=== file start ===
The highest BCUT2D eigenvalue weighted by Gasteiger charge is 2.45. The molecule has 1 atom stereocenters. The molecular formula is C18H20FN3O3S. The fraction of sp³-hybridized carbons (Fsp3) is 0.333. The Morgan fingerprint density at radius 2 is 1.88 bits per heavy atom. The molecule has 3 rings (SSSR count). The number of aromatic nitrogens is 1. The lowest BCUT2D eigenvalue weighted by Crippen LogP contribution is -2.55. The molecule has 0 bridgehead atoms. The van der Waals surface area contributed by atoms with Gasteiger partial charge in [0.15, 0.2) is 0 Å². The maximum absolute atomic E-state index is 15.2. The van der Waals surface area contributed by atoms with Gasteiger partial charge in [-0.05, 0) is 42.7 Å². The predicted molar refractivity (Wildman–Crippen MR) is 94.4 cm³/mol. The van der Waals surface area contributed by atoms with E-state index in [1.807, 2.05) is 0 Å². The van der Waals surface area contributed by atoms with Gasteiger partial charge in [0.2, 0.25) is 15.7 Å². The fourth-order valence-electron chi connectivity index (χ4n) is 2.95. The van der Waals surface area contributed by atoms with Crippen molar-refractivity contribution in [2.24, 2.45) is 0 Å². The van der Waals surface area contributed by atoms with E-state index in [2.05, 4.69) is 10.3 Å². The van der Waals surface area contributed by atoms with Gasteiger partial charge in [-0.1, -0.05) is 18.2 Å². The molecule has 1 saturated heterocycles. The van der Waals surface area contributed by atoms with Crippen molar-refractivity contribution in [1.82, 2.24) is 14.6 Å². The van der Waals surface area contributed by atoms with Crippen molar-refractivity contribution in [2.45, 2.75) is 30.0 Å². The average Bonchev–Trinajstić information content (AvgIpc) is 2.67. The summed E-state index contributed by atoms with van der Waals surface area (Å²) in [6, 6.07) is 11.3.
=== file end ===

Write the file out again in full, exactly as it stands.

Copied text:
The highest BCUT2D eigenvalue weighted by Gasteiger charge is 2.45. The molecule has 1 atom stereocenters. The molecular formula is C18H20FN3O3S. The fraction of sp³-hybridized carbons (Fsp3) is 0.333. The Morgan fingerprint density at radius 2 is 1.88 bits per heavy atom. The molecule has 3 rings (SSSR count). The number of aromatic nitrogens is 1. The lowest BCUT2D eigenvalue weighted by Crippen LogP contribution is -2.55. The molecule has 0 bridgehead atoms. The van der Waals surface area contributed by atoms with Gasteiger partial charge in [0.15, 0.2) is 0 Å². The maximum absolute atomic E-state index is 15.2. The van der Waals surface area contributed by atoms with Gasteiger partial charge in [-0.05, 0) is 42.7 Å². The predicted molar refractivity (Wildman–Crippen MR) is 94.4 cm³/mol. The van der Waals surface area contributed by atoms with E-state index in [1.807, 2.05) is 0 Å². The van der Waals surface area contributed by atoms with Gasteiger partial charge in [0.2, 0.25) is 15.7 Å². The fourth-order valence-electron chi connectivity index (χ4n) is 2.95. The van der Waals surface area contributed by atoms with Crippen molar-refractivity contribution in [2.24, 2.45) is 0 Å². The van der Waals surface area contributed by atoms with E-state index in [2.05, 4.69) is 10.3 Å². The van der Waals surface area contributed by atoms with Gasteiger partial charge in [-0.1, -0.05) is 18.2 Å². The molecule has 1 saturated heterocycles. The van der Waals surface area contributed by atoms with Crippen molar-refractivity contribution in [1.82, 2.24) is 14.6 Å². The van der Waals surface area contributed by atoms with Crippen molar-refractivity contribution in [2.45, 2.75) is 30.0 Å². The average Bonchev–Trinajstić information content (AvgIpc) is 2.67. The summed E-state index contributed by atoms with van der Waals surface area (Å²) in [6, 6.07) is 11.3.